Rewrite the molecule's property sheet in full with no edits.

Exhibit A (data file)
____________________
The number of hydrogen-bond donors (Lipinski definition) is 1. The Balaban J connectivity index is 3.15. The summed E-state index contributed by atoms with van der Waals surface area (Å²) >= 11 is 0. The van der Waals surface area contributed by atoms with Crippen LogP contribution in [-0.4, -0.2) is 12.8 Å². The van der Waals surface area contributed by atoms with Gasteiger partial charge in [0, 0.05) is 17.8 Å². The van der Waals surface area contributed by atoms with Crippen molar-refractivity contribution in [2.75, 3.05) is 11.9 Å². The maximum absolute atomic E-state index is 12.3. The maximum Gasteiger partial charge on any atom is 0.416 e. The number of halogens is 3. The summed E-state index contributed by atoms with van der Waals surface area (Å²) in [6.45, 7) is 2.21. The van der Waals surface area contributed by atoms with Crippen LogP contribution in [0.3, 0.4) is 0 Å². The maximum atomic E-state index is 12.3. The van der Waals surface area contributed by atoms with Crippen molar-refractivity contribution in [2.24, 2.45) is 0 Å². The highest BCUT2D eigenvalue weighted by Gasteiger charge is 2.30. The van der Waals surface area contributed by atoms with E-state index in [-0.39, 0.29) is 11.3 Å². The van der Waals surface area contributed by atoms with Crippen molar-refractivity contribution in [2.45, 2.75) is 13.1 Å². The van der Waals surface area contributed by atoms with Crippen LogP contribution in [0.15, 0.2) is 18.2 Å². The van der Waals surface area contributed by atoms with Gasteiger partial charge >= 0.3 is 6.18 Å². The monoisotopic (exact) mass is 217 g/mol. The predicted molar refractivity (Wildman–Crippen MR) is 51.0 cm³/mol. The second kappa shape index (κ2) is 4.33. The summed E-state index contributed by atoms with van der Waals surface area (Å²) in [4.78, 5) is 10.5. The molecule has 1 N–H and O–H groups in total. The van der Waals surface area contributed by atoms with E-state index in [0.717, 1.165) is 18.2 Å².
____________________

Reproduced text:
The number of hydrogen-bond donors (Lipinski definition) is 1. The Balaban J connectivity index is 3.15. The summed E-state index contributed by atoms with van der Waals surface area (Å²) >= 11 is 0. The van der Waals surface area contributed by atoms with Crippen LogP contribution in [-0.4, -0.2) is 12.8 Å². The van der Waals surface area contributed by atoms with Gasteiger partial charge in [0, 0.05) is 17.8 Å². The van der Waals surface area contributed by atoms with Crippen molar-refractivity contribution in [2.75, 3.05) is 11.9 Å². The maximum absolute atomic E-state index is 12.3. The maximum Gasteiger partial charge on any atom is 0.416 e. The number of halogens is 3. The summed E-state index contributed by atoms with van der Waals surface area (Å²) in [6.45, 7) is 2.21. The van der Waals surface area contributed by atoms with Crippen LogP contribution in [0.3, 0.4) is 0 Å². The maximum atomic E-state index is 12.3. The van der Waals surface area contributed by atoms with Crippen molar-refractivity contribution in [2.24, 2.45) is 0 Å². The highest BCUT2D eigenvalue weighted by Gasteiger charge is 2.30. The van der Waals surface area contributed by atoms with E-state index in [-0.39, 0.29) is 11.3 Å². The van der Waals surface area contributed by atoms with Crippen molar-refractivity contribution in [2.45, 2.75) is 13.1 Å². The van der Waals surface area contributed by atoms with Crippen LogP contribution in [0.15, 0.2) is 18.2 Å². The van der Waals surface area contributed by atoms with Gasteiger partial charge >= 0.3 is 6.18 Å². The monoisotopic (exact) mass is 217 g/mol. The predicted molar refractivity (Wildman–Crippen MR) is 51.0 cm³/mol. The second kappa shape index (κ2) is 4.33. The summed E-state index contributed by atoms with van der Waals surface area (Å²) in [4.78, 5) is 10.5. The molecule has 1 N–H and O–H groups in total. The van der Waals surface area contributed by atoms with E-state index in [0.717, 1.165) is 18.2 Å².